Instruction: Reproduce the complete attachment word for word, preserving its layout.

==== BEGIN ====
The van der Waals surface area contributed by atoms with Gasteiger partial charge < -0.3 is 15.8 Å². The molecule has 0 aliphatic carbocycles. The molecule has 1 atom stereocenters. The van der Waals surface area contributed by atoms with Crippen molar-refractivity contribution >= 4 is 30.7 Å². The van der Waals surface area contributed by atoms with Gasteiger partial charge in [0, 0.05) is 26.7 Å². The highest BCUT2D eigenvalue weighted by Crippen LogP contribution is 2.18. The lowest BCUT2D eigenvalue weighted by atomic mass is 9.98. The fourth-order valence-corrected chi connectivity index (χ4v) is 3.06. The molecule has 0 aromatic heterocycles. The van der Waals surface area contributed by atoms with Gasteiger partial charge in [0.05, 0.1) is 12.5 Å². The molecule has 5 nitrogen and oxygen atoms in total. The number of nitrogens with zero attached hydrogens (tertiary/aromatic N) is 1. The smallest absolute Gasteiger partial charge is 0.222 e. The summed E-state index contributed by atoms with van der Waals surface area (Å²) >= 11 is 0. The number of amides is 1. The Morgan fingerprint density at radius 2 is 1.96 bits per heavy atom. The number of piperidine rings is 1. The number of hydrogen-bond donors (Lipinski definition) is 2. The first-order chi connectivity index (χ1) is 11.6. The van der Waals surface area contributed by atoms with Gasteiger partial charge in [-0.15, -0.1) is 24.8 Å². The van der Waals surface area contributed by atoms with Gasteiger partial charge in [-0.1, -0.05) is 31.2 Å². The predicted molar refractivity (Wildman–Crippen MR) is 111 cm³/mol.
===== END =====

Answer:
The van der Waals surface area contributed by atoms with Gasteiger partial charge < -0.3 is 15.8 Å². The molecule has 0 aliphatic carbocycles. The molecule has 1 atom stereocenters. The van der Waals surface area contributed by atoms with Crippen molar-refractivity contribution >= 4 is 30.7 Å². The van der Waals surface area contributed by atoms with Gasteiger partial charge in [0, 0.05) is 26.7 Å². The highest BCUT2D eigenvalue weighted by Crippen LogP contribution is 2.18. The lowest BCUT2D eigenvalue weighted by atomic mass is 9.98. The fourth-order valence-corrected chi connectivity index (χ4v) is 3.06. The molecule has 0 aromatic heterocycles. The van der Waals surface area contributed by atoms with Gasteiger partial charge in [0.05, 0.1) is 12.5 Å². The molecule has 5 nitrogen and oxygen atoms in total. The number of nitrogens with zero attached hydrogens (tertiary/aromatic N) is 1. The smallest absolute Gasteiger partial charge is 0.222 e. The summed E-state index contributed by atoms with van der Waals surface area (Å²) >= 11 is 0. The number of amides is 1. The Morgan fingerprint density at radius 2 is 1.96 bits per heavy atom. The number of piperidine rings is 1. The number of hydrogen-bond donors (Lipinski definition) is 2. The first-order chi connectivity index (χ1) is 11.6. The van der Waals surface area contributed by atoms with Gasteiger partial charge in [-0.15, -0.1) is 24.8 Å². The van der Waals surface area contributed by atoms with Gasteiger partial charge in [-0.1, -0.05) is 31.2 Å². The predicted molar refractivity (Wildman–Crippen MR) is 111 cm³/mol.